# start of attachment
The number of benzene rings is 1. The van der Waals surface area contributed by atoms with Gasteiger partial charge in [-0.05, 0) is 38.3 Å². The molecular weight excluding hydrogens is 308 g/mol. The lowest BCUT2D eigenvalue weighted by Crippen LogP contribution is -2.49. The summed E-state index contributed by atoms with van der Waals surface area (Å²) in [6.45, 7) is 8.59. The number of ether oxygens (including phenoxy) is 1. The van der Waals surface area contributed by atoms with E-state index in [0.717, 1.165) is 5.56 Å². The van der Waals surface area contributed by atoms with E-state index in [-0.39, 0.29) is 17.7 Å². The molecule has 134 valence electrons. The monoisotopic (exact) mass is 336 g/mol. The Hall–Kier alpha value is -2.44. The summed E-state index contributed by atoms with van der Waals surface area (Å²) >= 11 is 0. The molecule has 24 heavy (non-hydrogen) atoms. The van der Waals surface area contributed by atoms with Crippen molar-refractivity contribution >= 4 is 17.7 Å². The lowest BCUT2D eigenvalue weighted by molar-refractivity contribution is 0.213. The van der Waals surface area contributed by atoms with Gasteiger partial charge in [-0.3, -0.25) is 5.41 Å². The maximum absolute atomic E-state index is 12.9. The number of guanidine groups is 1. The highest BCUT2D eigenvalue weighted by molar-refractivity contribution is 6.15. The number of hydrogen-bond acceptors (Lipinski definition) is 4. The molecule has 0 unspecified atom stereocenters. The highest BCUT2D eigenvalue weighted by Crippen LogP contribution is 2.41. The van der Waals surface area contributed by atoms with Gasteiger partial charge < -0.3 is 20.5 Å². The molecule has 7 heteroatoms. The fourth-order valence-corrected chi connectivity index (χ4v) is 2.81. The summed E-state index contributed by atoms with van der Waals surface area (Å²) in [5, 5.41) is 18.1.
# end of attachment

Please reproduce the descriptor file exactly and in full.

The number of benzene rings is 1. The van der Waals surface area contributed by atoms with Gasteiger partial charge in [-0.05, 0) is 38.3 Å². The molecular weight excluding hydrogens is 308 g/mol. The lowest BCUT2D eigenvalue weighted by Crippen LogP contribution is -2.49. The summed E-state index contributed by atoms with van der Waals surface area (Å²) in [6.45, 7) is 8.59. The number of ether oxygens (including phenoxy) is 1. The van der Waals surface area contributed by atoms with E-state index in [0.717, 1.165) is 5.56 Å². The van der Waals surface area contributed by atoms with E-state index in [-0.39, 0.29) is 17.7 Å². The molecule has 134 valence electrons. The monoisotopic (exact) mass is 336 g/mol. The Hall–Kier alpha value is -2.44. The summed E-state index contributed by atoms with van der Waals surface area (Å²) >= 11 is 0. The molecule has 24 heavy (non-hydrogen) atoms. The van der Waals surface area contributed by atoms with Crippen molar-refractivity contribution >= 4 is 17.7 Å². The lowest BCUT2D eigenvalue weighted by molar-refractivity contribution is 0.213. The van der Waals surface area contributed by atoms with Gasteiger partial charge in [-0.3, -0.25) is 5.41 Å². The maximum absolute atomic E-state index is 12.9. The number of guanidine groups is 1. The highest BCUT2D eigenvalue weighted by molar-refractivity contribution is 6.15. The number of hydrogen-bond acceptors (Lipinski definition) is 4. The molecule has 0 unspecified atom stereocenters. The highest BCUT2D eigenvalue weighted by Crippen LogP contribution is 2.41. The van der Waals surface area contributed by atoms with Gasteiger partial charge < -0.3 is 20.5 Å². The molecule has 7 heteroatoms. The fourth-order valence-corrected chi connectivity index (χ4v) is 2.81. The summed E-state index contributed by atoms with van der Waals surface area (Å²) in [5, 5.41) is 18.1.